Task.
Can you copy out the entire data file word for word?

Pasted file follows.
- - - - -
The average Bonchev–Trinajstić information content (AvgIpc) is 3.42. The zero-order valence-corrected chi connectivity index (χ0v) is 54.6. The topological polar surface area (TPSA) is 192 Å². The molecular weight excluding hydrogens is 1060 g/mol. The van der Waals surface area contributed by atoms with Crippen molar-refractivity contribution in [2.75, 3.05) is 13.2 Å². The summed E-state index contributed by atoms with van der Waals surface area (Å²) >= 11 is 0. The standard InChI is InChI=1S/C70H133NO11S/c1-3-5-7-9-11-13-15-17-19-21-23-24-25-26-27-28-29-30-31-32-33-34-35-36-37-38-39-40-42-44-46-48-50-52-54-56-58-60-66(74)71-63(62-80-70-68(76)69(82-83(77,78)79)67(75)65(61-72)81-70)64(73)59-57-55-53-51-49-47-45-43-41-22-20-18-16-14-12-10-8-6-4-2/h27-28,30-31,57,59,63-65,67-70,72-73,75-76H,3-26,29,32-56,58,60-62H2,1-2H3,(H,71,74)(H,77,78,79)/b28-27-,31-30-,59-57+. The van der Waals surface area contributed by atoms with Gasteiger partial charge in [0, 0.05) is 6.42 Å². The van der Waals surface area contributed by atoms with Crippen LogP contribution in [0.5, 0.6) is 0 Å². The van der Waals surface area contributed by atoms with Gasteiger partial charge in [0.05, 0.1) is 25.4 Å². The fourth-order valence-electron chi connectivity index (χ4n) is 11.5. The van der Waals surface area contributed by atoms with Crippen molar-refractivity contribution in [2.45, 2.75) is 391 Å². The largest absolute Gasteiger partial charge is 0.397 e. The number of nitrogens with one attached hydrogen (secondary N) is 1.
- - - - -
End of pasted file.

The average Bonchev–Trinajstić information content (AvgIpc) is 3.42. The zero-order valence-corrected chi connectivity index (χ0v) is 54.6. The topological polar surface area (TPSA) is 192 Å². The molecular weight excluding hydrogens is 1060 g/mol. The van der Waals surface area contributed by atoms with Crippen molar-refractivity contribution in [2.75, 3.05) is 13.2 Å². The summed E-state index contributed by atoms with van der Waals surface area (Å²) >= 11 is 0. The standard InChI is InChI=1S/C70H133NO11S/c1-3-5-7-9-11-13-15-17-19-21-23-24-25-26-27-28-29-30-31-32-33-34-35-36-37-38-39-40-42-44-46-48-50-52-54-56-58-60-66(74)71-63(62-80-70-68(76)69(82-83(77,78)79)67(75)65(61-72)81-70)64(73)59-57-55-53-51-49-47-45-43-41-22-20-18-16-14-12-10-8-6-4-2/h27-28,30-31,57,59,63-65,67-70,72-73,75-76H,3-26,29,32-56,58,60-62H2,1-2H3,(H,71,74)(H,77,78,79)/b28-27-,31-30-,59-57+. The van der Waals surface area contributed by atoms with Gasteiger partial charge in [0, 0.05) is 6.42 Å². The van der Waals surface area contributed by atoms with Crippen LogP contribution in [0.5, 0.6) is 0 Å². The van der Waals surface area contributed by atoms with Gasteiger partial charge in [0.05, 0.1) is 25.4 Å². The fourth-order valence-electron chi connectivity index (χ4n) is 11.5. The van der Waals surface area contributed by atoms with Crippen molar-refractivity contribution in [2.45, 2.75) is 391 Å². The largest absolute Gasteiger partial charge is 0.397 e. The number of nitrogens with one attached hydrogen (secondary N) is 1.